MassDEP Proposes to Amend Wetlands Regulations
On November 29, the
opened Public Comment on several proposed amendments to the State Wetlands Protection Regulations,
310 CMR 10.00
, principally in response to recent MassDEP Adjudicatory Decisions involving the “Date of Issuance” and abutter standing. First, to ensure that the MassDEP receives timely notice of Orders issued, MassDEP proposes to amend 310 CMR 10.05(3)(b) and (6)(e) to require conservation commissions to submit Orders and Determinations to the Department through
, or by certified mail, return receipt requested. MassDEP proposes to amend the definition of “Date of Issuance” in 310 CMR 10.04 to align it with the new delivery requirements, and to clarify issuance of the Department’s superseding orders and determinations. Second, the MassDEP intends to amend 310 CMR 10.05(4)(a) to clarify that receiving notice of a Notice of Intent (NOI) as an abutter does not automatically confer standing on that person to appeal orders regarding the project. Lastly, the MassDEP is proposing to amend the regulations to reference the most recent plant list, titled State of Massachusetts 2016 Wetland Plant List (published by the U.S. Army Corps of Engineers, 2016). This includes region-specific information and is the authoritative list used by local, state, and federal entities and other stakeholders. According to the MassDEP, the adoption of the 2016 national plant list will align the wetland regulations with current science, create consistent application of wetland regulations, remove confusion among local conservation commissions, state and federal agencies, the regulated community, and the public, while maintaining the plant species referenced in the Act.
BBRS Facing Pressure to Adopt a Zero Net Energy Code
On November 5, the
Massachusetts Board of Building Regulations and Standards
(BBRS) held the second of two public hearings designed to accept public comments on the
State Building Code
. The main topic for the Public Hearing was the proposal for a Net Zero Energy Code. Overall, the testimonies for and against were closer to being equal than what is typically seen. The arguments in favor of a Net Zero Energy Code, and more specifically, a Net Zero Stretch Code, suggested the implementation of these requirements represents “the greatest single opportunity to support reduced building emissions in Massachusetts.” Those opposed to the Net Zero Stretch Code suggest the adoption of such a code is a de-facto ban on fossil fuels.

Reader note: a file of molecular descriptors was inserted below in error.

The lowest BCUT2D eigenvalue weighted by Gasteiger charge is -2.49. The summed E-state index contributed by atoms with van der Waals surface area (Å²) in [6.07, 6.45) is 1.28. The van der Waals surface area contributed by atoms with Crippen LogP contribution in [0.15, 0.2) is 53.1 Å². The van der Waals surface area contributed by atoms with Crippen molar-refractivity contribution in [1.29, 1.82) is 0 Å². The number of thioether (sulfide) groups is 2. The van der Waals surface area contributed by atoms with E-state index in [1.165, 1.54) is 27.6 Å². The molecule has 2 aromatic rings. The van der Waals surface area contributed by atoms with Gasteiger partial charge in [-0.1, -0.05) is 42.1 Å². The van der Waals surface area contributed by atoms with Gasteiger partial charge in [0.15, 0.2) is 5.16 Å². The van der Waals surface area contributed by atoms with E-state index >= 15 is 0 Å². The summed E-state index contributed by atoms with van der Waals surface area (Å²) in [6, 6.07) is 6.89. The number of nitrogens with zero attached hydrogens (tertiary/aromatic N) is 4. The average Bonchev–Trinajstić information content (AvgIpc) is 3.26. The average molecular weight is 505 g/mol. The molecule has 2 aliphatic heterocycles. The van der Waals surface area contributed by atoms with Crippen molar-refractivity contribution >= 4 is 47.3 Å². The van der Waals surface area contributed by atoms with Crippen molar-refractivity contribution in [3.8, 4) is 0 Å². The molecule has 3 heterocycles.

In addition to HBRAMA expressing it’s opposition to such a code are NAIOP, representatives of the propane industry, the Hearth, the Patio & Barbecue Association, and the Chimney Sweep Guild. HBRAMA thanks Guy Webb, Andy Crane, David DeGeorge, Emerson Claus, and Paul Moriarty for participating in this important hearing, as well as BBRS Member Michael McDowell, in mounting opposition to the Net Zero Energy Code proposal. Mr. McDowell represents HBRAMA on the BBRS Board and was very helpful in picking apart some of the pro-net zero testimony. HBRAMA also thanks Guy Webb for providing this summary of the BBRS Hearing.
Legislature Goes on Break Without Action on Housing Starts Bill
To the disappointment of the HBRAMA and other housing advocates, the Massachusetts Legislature broke for the remainder of 2019 without taking action on
Governor’s Housing Choices Bill (H. 3507)
. This historic legislation would enable cities and towns to adopt pro-housing zoning with a majority vote of a city council or town meeting, rather than the current 2/3rds supermajority. The bill appeared to be the victim of the crush to approve other measures (education reform, distracted driving legislation, a ban on flavored tobacco and vaping products, and a child wellness bill) by the end of formal sessions on November 20.
The Housing Choices Bill remains a top priority of the Baker-Polito Administration. Lt. Gov. Karyn Polito and Secretary of Housing and Economic Development Michael Kennealy continue to travel the state in an effort to build grassroots municipal support for its passage. HBRAMA will redouble its lobbying efforts in the new year as it works with its coalition partners, NAIOP, the Commercial Real Estate Association, the Massachusetts Municipal Association, the Massachusetts Association of Realtors, and the Greater Boston Real Estate Board, to secure enactment of the most important housing bill since the passage of Chapter 40B in 1969.
HBRAMA Zoning Bill Advances
A bill drafted and sponsored by the association to amend the
Zoning Act (G.L. c.40A, §10)
to provide that the one-year term to exercise the rights authorized by a variance does not include the time required to pursue or await the determination of an appeal of that variance, was recently recommended for passage by the Joint Committee on Municipalities and Regional Government. This legislation mirrors the tolling of the period to exercise the rights granted by a special permit while that permit is under appeal by the applicant or an abutter.
Many residential projects, whether a single-family house or a larger development, often require a variance for dimensional relief and the like. Abutters who are opposed to the project frequently challenge those variances. Senate Bill No. 1181, filed by Sen. Diana DiZoglio (D-Haverhill), would ensure that the time a builder has to exercise the rights granted by a variance is not lost while awaiting a decision by a court on that appeal.